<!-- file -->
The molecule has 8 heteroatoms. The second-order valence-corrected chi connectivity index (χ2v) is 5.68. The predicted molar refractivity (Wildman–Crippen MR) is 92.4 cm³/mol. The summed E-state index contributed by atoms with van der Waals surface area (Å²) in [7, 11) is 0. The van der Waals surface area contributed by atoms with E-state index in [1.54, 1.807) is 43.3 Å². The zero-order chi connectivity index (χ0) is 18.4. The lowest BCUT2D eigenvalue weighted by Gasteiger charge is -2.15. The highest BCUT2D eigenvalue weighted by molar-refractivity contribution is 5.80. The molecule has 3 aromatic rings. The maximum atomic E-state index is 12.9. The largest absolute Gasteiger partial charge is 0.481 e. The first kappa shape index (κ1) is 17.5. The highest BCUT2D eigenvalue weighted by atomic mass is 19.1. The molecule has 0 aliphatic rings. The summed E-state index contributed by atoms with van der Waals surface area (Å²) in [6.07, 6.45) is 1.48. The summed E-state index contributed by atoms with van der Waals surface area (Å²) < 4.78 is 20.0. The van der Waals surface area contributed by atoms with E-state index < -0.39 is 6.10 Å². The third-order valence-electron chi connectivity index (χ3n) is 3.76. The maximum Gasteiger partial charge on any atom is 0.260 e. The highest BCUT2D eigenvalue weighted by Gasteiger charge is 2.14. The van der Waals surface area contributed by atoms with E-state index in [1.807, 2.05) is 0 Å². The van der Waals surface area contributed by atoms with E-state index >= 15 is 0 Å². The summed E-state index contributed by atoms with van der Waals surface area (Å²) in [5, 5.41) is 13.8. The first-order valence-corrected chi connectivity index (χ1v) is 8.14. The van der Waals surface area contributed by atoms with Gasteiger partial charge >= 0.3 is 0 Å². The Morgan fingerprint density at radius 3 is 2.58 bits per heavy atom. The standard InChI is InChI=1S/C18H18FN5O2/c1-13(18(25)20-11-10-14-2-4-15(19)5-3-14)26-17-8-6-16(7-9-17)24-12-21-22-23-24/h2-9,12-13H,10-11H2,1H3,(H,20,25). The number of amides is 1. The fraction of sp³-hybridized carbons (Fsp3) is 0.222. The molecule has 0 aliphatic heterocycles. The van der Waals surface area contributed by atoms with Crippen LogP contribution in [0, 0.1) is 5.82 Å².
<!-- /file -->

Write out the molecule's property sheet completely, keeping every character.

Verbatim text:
The molecule has 8 heteroatoms. The second-order valence-corrected chi connectivity index (χ2v) is 5.68. The predicted molar refractivity (Wildman–Crippen MR) is 92.4 cm³/mol. The summed E-state index contributed by atoms with van der Waals surface area (Å²) in [7, 11) is 0. The van der Waals surface area contributed by atoms with E-state index in [1.54, 1.807) is 43.3 Å². The zero-order chi connectivity index (χ0) is 18.4. The lowest BCUT2D eigenvalue weighted by Gasteiger charge is -2.15. The highest BCUT2D eigenvalue weighted by molar-refractivity contribution is 5.80. The molecule has 3 aromatic rings. The maximum atomic E-state index is 12.9. The largest absolute Gasteiger partial charge is 0.481 e. The first kappa shape index (κ1) is 17.5. The highest BCUT2D eigenvalue weighted by atomic mass is 19.1. The molecule has 0 aliphatic rings. The summed E-state index contributed by atoms with van der Waals surface area (Å²) in [6.07, 6.45) is 1.48. The summed E-state index contributed by atoms with van der Waals surface area (Å²) < 4.78 is 20.0. The van der Waals surface area contributed by atoms with E-state index < -0.39 is 6.10 Å². The third-order valence-electron chi connectivity index (χ3n) is 3.76. The maximum Gasteiger partial charge on any atom is 0.260 e. The highest BCUT2D eigenvalue weighted by Gasteiger charge is 2.14. The van der Waals surface area contributed by atoms with E-state index in [1.807, 2.05) is 0 Å². The van der Waals surface area contributed by atoms with E-state index >= 15 is 0 Å². The summed E-state index contributed by atoms with van der Waals surface area (Å²) in [5, 5.41) is 13.8. The first-order valence-corrected chi connectivity index (χ1v) is 8.14. The van der Waals surface area contributed by atoms with Gasteiger partial charge >= 0.3 is 0 Å². The Morgan fingerprint density at radius 3 is 2.58 bits per heavy atom. The standard InChI is InChI=1S/C18H18FN5O2/c1-13(18(25)20-11-10-14-2-4-15(19)5-3-14)26-17-8-6-16(7-9-17)24-12-21-22-23-24/h2-9,12-13H,10-11H2,1H3,(H,20,25). The number of amides is 1. The fraction of sp³-hybridized carbons (Fsp3) is 0.222. The molecule has 0 aliphatic heterocycles. The van der Waals surface area contributed by atoms with Crippen LogP contribution in [0, 0.1) is 5.82 Å².